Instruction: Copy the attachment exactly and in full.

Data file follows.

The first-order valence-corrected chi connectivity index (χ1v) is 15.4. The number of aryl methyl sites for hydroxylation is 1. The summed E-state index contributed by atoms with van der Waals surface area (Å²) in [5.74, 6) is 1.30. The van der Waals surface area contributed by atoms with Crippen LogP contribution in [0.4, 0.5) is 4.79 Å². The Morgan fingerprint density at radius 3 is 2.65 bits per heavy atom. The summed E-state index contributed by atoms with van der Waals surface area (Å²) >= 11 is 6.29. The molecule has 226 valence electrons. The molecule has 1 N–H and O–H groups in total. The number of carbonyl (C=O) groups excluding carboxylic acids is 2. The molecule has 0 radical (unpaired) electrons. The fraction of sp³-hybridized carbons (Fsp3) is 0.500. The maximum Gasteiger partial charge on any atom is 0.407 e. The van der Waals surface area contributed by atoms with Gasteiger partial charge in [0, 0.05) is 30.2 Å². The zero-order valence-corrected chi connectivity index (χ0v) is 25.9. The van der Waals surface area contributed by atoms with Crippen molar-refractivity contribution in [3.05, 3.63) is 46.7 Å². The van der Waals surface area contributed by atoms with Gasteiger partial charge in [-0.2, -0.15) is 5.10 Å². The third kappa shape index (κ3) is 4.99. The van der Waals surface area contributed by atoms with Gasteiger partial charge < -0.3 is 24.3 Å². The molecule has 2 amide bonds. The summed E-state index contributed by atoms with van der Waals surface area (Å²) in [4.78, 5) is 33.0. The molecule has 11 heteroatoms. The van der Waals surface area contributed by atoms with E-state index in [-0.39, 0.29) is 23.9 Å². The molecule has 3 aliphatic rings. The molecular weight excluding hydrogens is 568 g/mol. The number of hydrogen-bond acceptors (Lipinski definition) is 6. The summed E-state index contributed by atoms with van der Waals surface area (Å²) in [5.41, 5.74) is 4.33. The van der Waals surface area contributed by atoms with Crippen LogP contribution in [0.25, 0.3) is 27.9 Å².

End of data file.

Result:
The first-order valence-corrected chi connectivity index (χ1v) is 15.4. The number of aryl methyl sites for hydroxylation is 1. The summed E-state index contributed by atoms with van der Waals surface area (Å²) in [5.74, 6) is 1.30. The van der Waals surface area contributed by atoms with Crippen LogP contribution in [0.4, 0.5) is 4.79 Å². The Morgan fingerprint density at radius 3 is 2.65 bits per heavy atom. The summed E-state index contributed by atoms with van der Waals surface area (Å²) >= 11 is 6.29. The molecule has 226 valence electrons. The molecule has 1 N–H and O–H groups in total. The number of carbonyl (C=O) groups excluding carboxylic acids is 2. The molecule has 0 radical (unpaired) electrons. The fraction of sp³-hybridized carbons (Fsp3) is 0.500. The maximum Gasteiger partial charge on any atom is 0.407 e. The van der Waals surface area contributed by atoms with Gasteiger partial charge in [0, 0.05) is 30.2 Å². The zero-order valence-corrected chi connectivity index (χ0v) is 25.9. The van der Waals surface area contributed by atoms with Crippen molar-refractivity contribution in [3.05, 3.63) is 46.7 Å². The van der Waals surface area contributed by atoms with Gasteiger partial charge in [-0.2, -0.15) is 5.10 Å². The third kappa shape index (κ3) is 4.99. The van der Waals surface area contributed by atoms with Gasteiger partial charge < -0.3 is 24.3 Å². The molecule has 2 amide bonds. The summed E-state index contributed by atoms with van der Waals surface area (Å²) in [4.78, 5) is 33.0. The molecule has 11 heteroatoms. The van der Waals surface area contributed by atoms with E-state index in [-0.39, 0.29) is 23.9 Å². The molecule has 3 aliphatic rings. The molecular weight excluding hydrogens is 568 g/mol. The number of hydrogen-bond acceptors (Lipinski definition) is 6. The summed E-state index contributed by atoms with van der Waals surface area (Å²) in [5.41, 5.74) is 4.33. The van der Waals surface area contributed by atoms with Crippen LogP contribution in [0.25, 0.3) is 27.9 Å².